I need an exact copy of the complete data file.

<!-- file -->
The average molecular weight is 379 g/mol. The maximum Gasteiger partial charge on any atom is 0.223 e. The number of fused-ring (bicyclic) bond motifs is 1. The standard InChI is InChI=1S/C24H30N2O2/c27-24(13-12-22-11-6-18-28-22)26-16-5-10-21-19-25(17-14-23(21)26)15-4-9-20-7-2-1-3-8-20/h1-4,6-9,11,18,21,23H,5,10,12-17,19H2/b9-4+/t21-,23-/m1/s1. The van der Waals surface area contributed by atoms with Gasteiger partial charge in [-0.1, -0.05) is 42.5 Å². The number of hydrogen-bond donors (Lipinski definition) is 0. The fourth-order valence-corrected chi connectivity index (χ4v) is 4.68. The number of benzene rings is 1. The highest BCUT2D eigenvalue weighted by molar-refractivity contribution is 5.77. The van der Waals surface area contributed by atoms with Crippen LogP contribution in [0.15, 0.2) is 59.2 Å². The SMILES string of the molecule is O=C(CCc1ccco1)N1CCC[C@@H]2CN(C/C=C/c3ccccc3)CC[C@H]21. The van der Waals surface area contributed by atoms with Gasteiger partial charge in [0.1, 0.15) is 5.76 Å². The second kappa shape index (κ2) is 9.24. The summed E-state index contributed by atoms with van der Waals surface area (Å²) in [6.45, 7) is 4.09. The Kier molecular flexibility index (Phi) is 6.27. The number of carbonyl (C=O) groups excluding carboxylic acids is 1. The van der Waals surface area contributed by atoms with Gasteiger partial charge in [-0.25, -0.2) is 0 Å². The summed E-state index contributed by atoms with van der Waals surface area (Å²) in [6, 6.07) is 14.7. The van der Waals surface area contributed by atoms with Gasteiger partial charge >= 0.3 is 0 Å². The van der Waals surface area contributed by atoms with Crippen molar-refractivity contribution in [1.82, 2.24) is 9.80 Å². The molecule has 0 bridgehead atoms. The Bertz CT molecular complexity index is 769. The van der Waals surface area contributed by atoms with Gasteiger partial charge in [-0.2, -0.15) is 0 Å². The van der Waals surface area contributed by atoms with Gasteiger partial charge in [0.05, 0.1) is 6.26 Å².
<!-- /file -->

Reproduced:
The average molecular weight is 379 g/mol. The maximum Gasteiger partial charge on any atom is 0.223 e. The number of fused-ring (bicyclic) bond motifs is 1. The standard InChI is InChI=1S/C24H30N2O2/c27-24(13-12-22-11-6-18-28-22)26-16-5-10-21-19-25(17-14-23(21)26)15-4-9-20-7-2-1-3-8-20/h1-4,6-9,11,18,21,23H,5,10,12-17,19H2/b9-4+/t21-,23-/m1/s1. The van der Waals surface area contributed by atoms with Gasteiger partial charge in [-0.1, -0.05) is 42.5 Å². The number of hydrogen-bond donors (Lipinski definition) is 0. The fourth-order valence-corrected chi connectivity index (χ4v) is 4.68. The number of benzene rings is 1. The highest BCUT2D eigenvalue weighted by molar-refractivity contribution is 5.77. The van der Waals surface area contributed by atoms with Crippen LogP contribution in [0.15, 0.2) is 59.2 Å². The SMILES string of the molecule is O=C(CCc1ccco1)N1CCC[C@@H]2CN(C/C=C/c3ccccc3)CC[C@H]21. The van der Waals surface area contributed by atoms with Gasteiger partial charge in [0.1, 0.15) is 5.76 Å². The second kappa shape index (κ2) is 9.24. The summed E-state index contributed by atoms with van der Waals surface area (Å²) in [6.45, 7) is 4.09. The Kier molecular flexibility index (Phi) is 6.27. The number of carbonyl (C=O) groups excluding carboxylic acids is 1. The van der Waals surface area contributed by atoms with Gasteiger partial charge in [-0.25, -0.2) is 0 Å². The summed E-state index contributed by atoms with van der Waals surface area (Å²) in [6, 6.07) is 14.7. The van der Waals surface area contributed by atoms with Gasteiger partial charge >= 0.3 is 0 Å². The van der Waals surface area contributed by atoms with Crippen molar-refractivity contribution in [1.82, 2.24) is 9.80 Å². The molecule has 0 bridgehead atoms. The Bertz CT molecular complexity index is 769. The van der Waals surface area contributed by atoms with Gasteiger partial charge in [-0.2, -0.15) is 0 Å². The van der Waals surface area contributed by atoms with Gasteiger partial charge in [0.05, 0.1) is 6.26 Å².